Money is one aspect you will never miss to talk about when it comes to home decor. Flooring requires you to plan your budget as well.

That is because different types have different prices, which could make you pay for more if you don’t pay attention to the specification.

Linoleum Floor Cost

In a general overview, linoleum flooring costs $23 until $50 per square yard, or $2 until $2.50 per square foot for the sheets.

Meanwhile, for the tiles it usually costs around $3.50 to $5 per square foot. There are different ranges about this, though. A little bit different from vinyl, but we’ll see about that. The cost of linoleum flooring is also sometimes determined by its thickness.

Vinyl Floor Cost

$1.00 per square is what is usually offered for glue-down vinyl flooring.

This cost may rise, like up to $5.00 per square foot for the luxury vinyl planks (LVP) and some famous vinyl brands in the country. The cost range is as follows:

  • Low: $2 per square foot
  • Mid: $5 per square foot
  • High: $7 per square foot
  • Add an extra $3-$10/sf for installation

The Best in Price: Tied

The difference in the cost is not that significant. The range is still in the same circle, and the quality is also different.

That would be based on your preference and whether or not your preference worth that price.

Environmental Effect

Manufactures are constructing their products based on the demand from society.

However, there are many environmentalist that concern about which material damages the nature the most. Here is the explanation of vinyl and linoleum flooring.

Linoleum Floor

As we all know, linoleum flooring is made of natural materials. Its coating nd painting is linseed-oil based, and its core layer is made of cork dust, wood flour, and other materials which could occur without harming the trees or the plants in that regard.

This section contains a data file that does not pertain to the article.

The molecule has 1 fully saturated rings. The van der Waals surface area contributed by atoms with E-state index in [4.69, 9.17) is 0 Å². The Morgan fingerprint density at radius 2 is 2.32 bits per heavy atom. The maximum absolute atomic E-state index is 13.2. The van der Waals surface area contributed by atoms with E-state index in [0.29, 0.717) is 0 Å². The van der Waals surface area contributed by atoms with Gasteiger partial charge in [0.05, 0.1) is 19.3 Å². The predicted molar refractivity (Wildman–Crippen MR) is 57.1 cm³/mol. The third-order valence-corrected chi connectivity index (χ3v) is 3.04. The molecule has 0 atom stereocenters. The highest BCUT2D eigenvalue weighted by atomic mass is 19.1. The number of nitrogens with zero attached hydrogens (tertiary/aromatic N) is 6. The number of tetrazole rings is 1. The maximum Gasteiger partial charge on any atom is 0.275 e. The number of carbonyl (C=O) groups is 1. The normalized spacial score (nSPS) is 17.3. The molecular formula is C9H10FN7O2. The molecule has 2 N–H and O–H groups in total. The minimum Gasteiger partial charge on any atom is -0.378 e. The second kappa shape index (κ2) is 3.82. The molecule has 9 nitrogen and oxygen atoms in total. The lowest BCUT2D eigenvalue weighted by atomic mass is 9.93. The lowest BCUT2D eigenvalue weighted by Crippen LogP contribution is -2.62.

Although it is possible and most likely to happen, the manufacturer uses chemicals to compress them into one perfect flooring sheet and not to mention the machine and stuff.

The linoleum flooring will still produce gas when burnt, although it is not as toxic as how vinyl would.

Vinyl Floor

Yes, you must expect how not-so-eco-friendly vinyl flooring is. It is synthetical and made of PVC as its core. This makes many consumers who are concern with the environment do not prefer vinyl as their flooring options.

However, today’s manufacture has so many developments by embracing the eco-friendly value in their vinyl products.

Now we can see the vinyl flooring with a LEED credit EQ4.3 for Low-Emitting Material.

That is one innovation manufacture has tried to enhance its eco-friendly value.

After all, vinyl flooring still produces toxic chemicals residue when it’s burned. It is not degradable in landfills, and it is impossible to recycle it once it is damaged.

The Most Eco-Friendly: Linoleum Floors

Although both must be using chemicals either in the primary material of its core or in production inside the manufacture, linoleum is still more upper hand. And if we measure the harm and benefits of each, linoleum products less toxic as the residue.

The Verdict: Which Floor Is Best For You?


Wrapping up the discussion, I believe you have got your choice for this. It is up to you whether you prefer designs or durability of the color in terms of look.

This works the same as other aspects like water resistance, for example. Each room might have different needs as its flooring and water-resistance are needed, especially in watery areas like a laundry room, bathroom, or basement.

However, suppose you want to install it in your kitchen, classroom, or living room. In that case, it is okay to use the one with a waterproof feature without necessarily using the total 100% water-resistance flooring.

After all, maintenance is something that must be your concern once you have installed your flooring. This requires diligence and attentive behavior from the owner to keep the floor durable and clean.

Dirt can potentially result in allergens; the scratch could make your floor looks terrible. That is why you need to pay attention to every detail and condition where you have to reseal, refinish, wax, or sweep and mop.